While international attention is invariably drawn to the current crisis in Greece a far bigger threat to the project looms on the horizon. lthough not a member of the euro, Britain is much more central to the European Union (EU) than Greece. Thus a Brexit would come with massive economic and political costs for the EU.
Nevertheless it will not be the consequences of a Brexit to the rest of the continent that matters when the British people go to the polls, rather it will be the consequences for themselves that will tip the balance.
A cornerstone of the eurosceptic argument is the economic success of Switzerland and Norway, who despite remaining outside the EU, inside the European Free Trade Association. The so-called ‘Britzerland’ argument is that the UK could leave the EU without leaving the common market. This is particularly appealing to free traders and former Thatcherites such as Boris Johnson, but is it realistic A study by German think tanks: Bertelsmann Stiftung and the IFO Institute hypothesise that even in this best exit strategy GDP per head would be £157 lower by 2030 than if Britain remained in the EU.
Some may argue that this is a small price to pay for freedom from EU control, hile I also disagree with the sentiment behind such an argument I primarily reject the possibility of the UK exiting the EU and remaining in the common market. Euroscepticism, once to Britain is on the rise across the Continent. Indeed UKIP is not the largest eurosceptic party in the European Parliament, that distinction goes to Italy’s Five Star Movement who took 25% of the country’s vote in the last European Elections. In France to, the latest polling suggest the Front Nationale’s Marie Le Pen would make it to the second round of a presidential contest instead of President Hollande.
Why does the rise of euroscepticism elsewhere matter for the details of a British withdrawal? The answer is simple, a failing independent Britain would be a killer blow to similarly minded groups everywhere. As a result it is not in the interest of the French, the Italians or any other powerful EU member to allow generous terms post-Brexit. Britain would find barriers to trade erected with all its closest trading partners on the continent.
In this more realistic scenario the aforementioned Bertelsmann Stiftung and ifo Institute report makes the dire economic consequence quite clear. Britain could lose up to 14% of its GDP in the decade following a Brexit compared to if it remained in the EU. This would be the equivalent of a massive £3,500 per person.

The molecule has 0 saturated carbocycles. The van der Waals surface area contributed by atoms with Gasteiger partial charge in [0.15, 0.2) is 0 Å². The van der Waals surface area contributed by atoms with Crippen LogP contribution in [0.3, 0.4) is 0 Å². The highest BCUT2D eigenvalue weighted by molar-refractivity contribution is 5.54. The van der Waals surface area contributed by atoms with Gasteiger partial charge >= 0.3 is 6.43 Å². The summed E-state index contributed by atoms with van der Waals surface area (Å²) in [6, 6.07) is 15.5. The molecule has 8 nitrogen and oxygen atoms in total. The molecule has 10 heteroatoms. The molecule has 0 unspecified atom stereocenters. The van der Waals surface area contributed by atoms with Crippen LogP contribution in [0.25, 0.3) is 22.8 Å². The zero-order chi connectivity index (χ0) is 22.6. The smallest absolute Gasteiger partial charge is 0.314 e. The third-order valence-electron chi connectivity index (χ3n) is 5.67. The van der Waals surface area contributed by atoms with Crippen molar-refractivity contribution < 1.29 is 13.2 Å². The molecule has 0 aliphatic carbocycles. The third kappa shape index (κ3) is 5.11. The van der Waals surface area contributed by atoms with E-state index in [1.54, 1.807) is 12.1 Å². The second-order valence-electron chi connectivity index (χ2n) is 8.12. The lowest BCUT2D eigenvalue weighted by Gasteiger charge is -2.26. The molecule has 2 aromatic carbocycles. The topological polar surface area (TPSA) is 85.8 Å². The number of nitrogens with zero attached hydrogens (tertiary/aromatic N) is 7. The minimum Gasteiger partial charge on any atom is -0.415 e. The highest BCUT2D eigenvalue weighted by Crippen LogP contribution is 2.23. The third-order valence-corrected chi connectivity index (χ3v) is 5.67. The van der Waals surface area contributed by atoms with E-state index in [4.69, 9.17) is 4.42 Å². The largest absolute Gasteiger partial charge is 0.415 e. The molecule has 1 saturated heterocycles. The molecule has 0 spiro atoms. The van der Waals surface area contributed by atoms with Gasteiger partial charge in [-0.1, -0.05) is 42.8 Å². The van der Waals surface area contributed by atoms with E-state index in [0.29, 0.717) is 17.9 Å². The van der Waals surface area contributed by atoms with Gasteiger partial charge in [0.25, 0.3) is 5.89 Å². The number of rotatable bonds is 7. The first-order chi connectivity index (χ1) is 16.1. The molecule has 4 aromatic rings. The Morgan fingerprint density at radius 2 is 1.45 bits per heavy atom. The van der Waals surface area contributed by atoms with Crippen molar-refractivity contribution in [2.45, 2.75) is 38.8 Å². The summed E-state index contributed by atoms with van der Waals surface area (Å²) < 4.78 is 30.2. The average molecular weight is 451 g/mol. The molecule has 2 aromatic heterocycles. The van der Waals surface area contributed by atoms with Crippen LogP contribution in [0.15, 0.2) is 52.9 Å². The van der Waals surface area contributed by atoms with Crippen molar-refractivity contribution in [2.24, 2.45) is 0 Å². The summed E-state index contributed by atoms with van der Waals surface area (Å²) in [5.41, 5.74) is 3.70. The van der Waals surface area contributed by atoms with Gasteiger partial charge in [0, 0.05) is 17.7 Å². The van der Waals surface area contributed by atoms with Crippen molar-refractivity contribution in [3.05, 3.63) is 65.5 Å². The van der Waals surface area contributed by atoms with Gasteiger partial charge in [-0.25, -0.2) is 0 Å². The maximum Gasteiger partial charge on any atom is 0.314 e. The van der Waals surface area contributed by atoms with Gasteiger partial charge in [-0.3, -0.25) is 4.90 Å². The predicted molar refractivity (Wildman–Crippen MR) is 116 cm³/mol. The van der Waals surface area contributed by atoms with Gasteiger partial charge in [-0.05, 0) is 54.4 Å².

Whether people like it or not the City of London is the heart of the British economy. With its links across Europe, how it would survive is a key question for any discussion of the economics of a Brexit. A report by the Centre of European Reform concludes that given its worldwide links the City’s financial institutions would not collapse, but that the cost would far outweigh any benefits.
Taking the example of Switzerland who also have an important financial sector, we can see that the eurosceptics’ gains from the reduction of regulation are imaginary. As a “third country” Switzerland must constantly keep its regulations in line with that of the EU if it is to do business with EU companies. Thus a Brexit would mean Britain would still have to abide by EU rules, without having any say in drawing them up.
A Brexit would significantly reduce Britain’s bargaining power in international negotiations with rising economic powers such as China and Brazi.To think otherwise is wishful thinking. When it comes to trade negotiations there is strength in market power, the size of the common market both in terms of consumers and wealth allows the EU to collectively gain better deals than they would individually.
These are just a few of the things that the British electorate will have to consider when they vote on an in/out referendum on EU membership. It is also my opinion that the referendum should be sooner rather than later, since as most economists will tell you there is a cost attached to uncertainty.
Callum Trimble-Jenkins is a recent graduate of Trinity College Dublin having studied Philosophy, Politics, Economics and Sociology, majoring in Economics. He is currently working in communications for an international NGO having previously edited Ireland’s only student run financial newspapers The Bull. Callum is particularly focused on issues of economic policy making, European affairs and British politics. Hailing from Northern Ireland he also watches developments in his homeland with keen interest.
You can find him on Twitter